Last Tuesday, the state-run Korean Central News Agency (KCNA) had reported that North Korea had successfully conducted a ground test of a new type of high-powered rocket engine.
Camillieri was speaking as the Vatican representative in the 60th General Assembly of the International Atomic Energy Agency (IAEG), taking place in Vienna Sept. 26-30.
“We view the situation in the DPRK [Democratic People’s Republic of Korea] with grave concern,” Camillieri said in his remarks. “The Holy See supports continued efforts by the international community to revive negotiations over denuclearization and to enable the IAEA to resume its critical role in nuclear verification there.”
The Vatican representative also said the Church welcomes the IAEA’s participation in the “verification and monitoring of Iran’s nuclear-related commitments under the Joint Comprehensive Plan of Action,” adding that the Holy See sees this agreement positively…….. Talking about disarmament, he again quoted Francis, but this time from the pontiff’s message to the Vienna Conference on the Humanitarian Impact of Nuclear Weapons in 2014, when the Argentine pope said that spending on these weapons squanders a country’s wealth.
“To prioritize such spending is a mistake and a misallocation of resources which would be far better invested in the areas of integral human development, education, health and the fight against extreme poverty. When these resources are squandered, the poor and the weak living on the margins of society pay the price,” the pope had said in the message Camillieri quoted on Tuesday. https://cruxnow.com/vatican/2016/09/27/pope-concerned-north-koreas-nuclear-testing/
Will North Korea’s Nuclear Test Tempt South Korea and Japan to Go Nuclear?The latest test may strengthen calls South Korea and Japan to develop their own nuclear weapons. The Diplomat, By Pang Zhongying September 27, 2016 North Korea’s latest nuclear test strengthened the sections of public opinion that approve of obtaining nuclear weapons in South Korea and Japan. The test, then, could bring about a chain reaction and accelerate the pace of Japanese and South Korean efforts to possess nuclear weapons. Under these circumstances, China will face not only a threat from the Terminal High Altitude Area Defense (THAAD) system, but also the further deterioration of Northeast Asia’s strategic environment.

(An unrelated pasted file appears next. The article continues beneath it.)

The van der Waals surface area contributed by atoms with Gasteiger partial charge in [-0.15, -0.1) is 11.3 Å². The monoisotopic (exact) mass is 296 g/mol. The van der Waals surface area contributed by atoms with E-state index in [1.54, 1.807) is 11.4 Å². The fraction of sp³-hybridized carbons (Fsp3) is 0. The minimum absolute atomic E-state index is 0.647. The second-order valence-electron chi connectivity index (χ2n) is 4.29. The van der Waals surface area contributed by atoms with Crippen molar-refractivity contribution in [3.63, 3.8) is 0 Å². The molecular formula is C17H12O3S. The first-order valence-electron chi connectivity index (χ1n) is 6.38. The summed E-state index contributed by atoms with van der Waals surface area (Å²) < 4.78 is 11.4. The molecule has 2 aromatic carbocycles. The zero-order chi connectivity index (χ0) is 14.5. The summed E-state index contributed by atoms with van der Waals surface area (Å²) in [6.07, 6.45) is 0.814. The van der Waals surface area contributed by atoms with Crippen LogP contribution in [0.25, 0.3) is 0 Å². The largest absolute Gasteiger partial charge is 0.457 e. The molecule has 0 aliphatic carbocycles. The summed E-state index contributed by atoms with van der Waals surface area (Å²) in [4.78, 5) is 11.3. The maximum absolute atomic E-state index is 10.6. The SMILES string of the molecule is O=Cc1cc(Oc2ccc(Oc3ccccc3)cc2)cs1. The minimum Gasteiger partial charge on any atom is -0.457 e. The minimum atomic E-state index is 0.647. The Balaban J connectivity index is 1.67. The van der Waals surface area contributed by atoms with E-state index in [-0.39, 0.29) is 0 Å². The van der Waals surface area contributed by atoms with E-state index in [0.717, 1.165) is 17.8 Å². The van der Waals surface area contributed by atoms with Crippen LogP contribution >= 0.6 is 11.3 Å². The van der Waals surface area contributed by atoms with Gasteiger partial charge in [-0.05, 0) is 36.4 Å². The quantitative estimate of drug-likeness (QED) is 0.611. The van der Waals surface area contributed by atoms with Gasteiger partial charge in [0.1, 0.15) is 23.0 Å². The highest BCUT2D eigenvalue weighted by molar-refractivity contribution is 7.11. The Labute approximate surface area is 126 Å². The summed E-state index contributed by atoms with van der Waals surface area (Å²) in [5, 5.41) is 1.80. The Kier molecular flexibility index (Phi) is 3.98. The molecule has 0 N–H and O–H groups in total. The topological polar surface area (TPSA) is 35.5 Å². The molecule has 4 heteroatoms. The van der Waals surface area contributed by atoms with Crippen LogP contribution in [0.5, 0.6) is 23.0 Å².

In my opinion, the biggest challenge posed to China by this North Korean nuclear test is that South Korea’s domestic support for nuclear weapons may increase. Since Kim Jong-un assumed leadership of North Korea — especially this year — public support for possessing nuclear weapons and turning South Korea into a nuclear state has reached a certain scale. South Korea has been protected by the U.S nuclear umbrella, but now more and more people in South Korea want to build up a domestic nuclear deterrent to balance against North Korea.
On July 1, President Park Geun-hye suddenly decided to deploy the U.S. THAAD system in South Korea. In the following two months, domestic voices advocating for possessing and/or developing nuclear weapons have been constantly coming from South Korea. These voices will get even louder after the latest nuclear test in North Korea. It is said that the tested nuclear warhead was miniaturized, but its blast is estimated to be very large. Readings of the seismic activity in North Korea indicate that the test was very successful. Therefore, South Korea is currently enveloped by the sense of a national security crisis and many now believe that it is not enough to only have United States’ nuclear protection. So North Korea’s nuclear test may further stimulate South Korea to acquire nuclear weapons or develop nuclear weapons, which is also a big challenge for the United States………http://thediplomat.com/2016/09/will-north-koreas-nuclear-test-tempt-south-korea-and-japan-to-go-nuclear/
Iran says some sanctions under nuclear deal still in place WP, By George Jahn | AP September 26 VIENNA — Indirectly warning the United States, the head of Iran’s atomic energy agency said Monday that his country’s landmark nuclear deal with could be jeopardized by foot-dragging on sanctions relief, promised in exchange for Tehran’s commitment to curb key atomic activities. But a senior U.S. official said Washington is delivering on its commitments.
Iran complains that international financial sanctions are not being lifted quickly enough under the agreement with the U.S. and five other world powers that stipulates a removal of these and other penalties imposed over Tehran’s nuclear program. Tehran in turn agreed to limit atomic pursuits that could be used to make a bomb.
Nuclear agency chief Ali Akbar Salehi did not blame particular countries in comments to the International Atomic Energy Agency’s general conference. But other Iranian officials have faulted the United States for perceived delays in lifting financial sanctions, and Salehi warned that the deal’s “durability” depended on the other side’s “reciprocal and full implementation.”
“Comprehensive and expeditious removal of all sanctions” outlined in the agreement “have yet to be met,” even though Iran is honoring all its obligations under the pact, he said…….https://www.washingtonpost.com/world/middle_east/iran-says-some-sanctions-under-nuclear-deal-still-in-place/2016/09/26/10e92782-83d7-11e6-b57d-dd49277af02f_story.html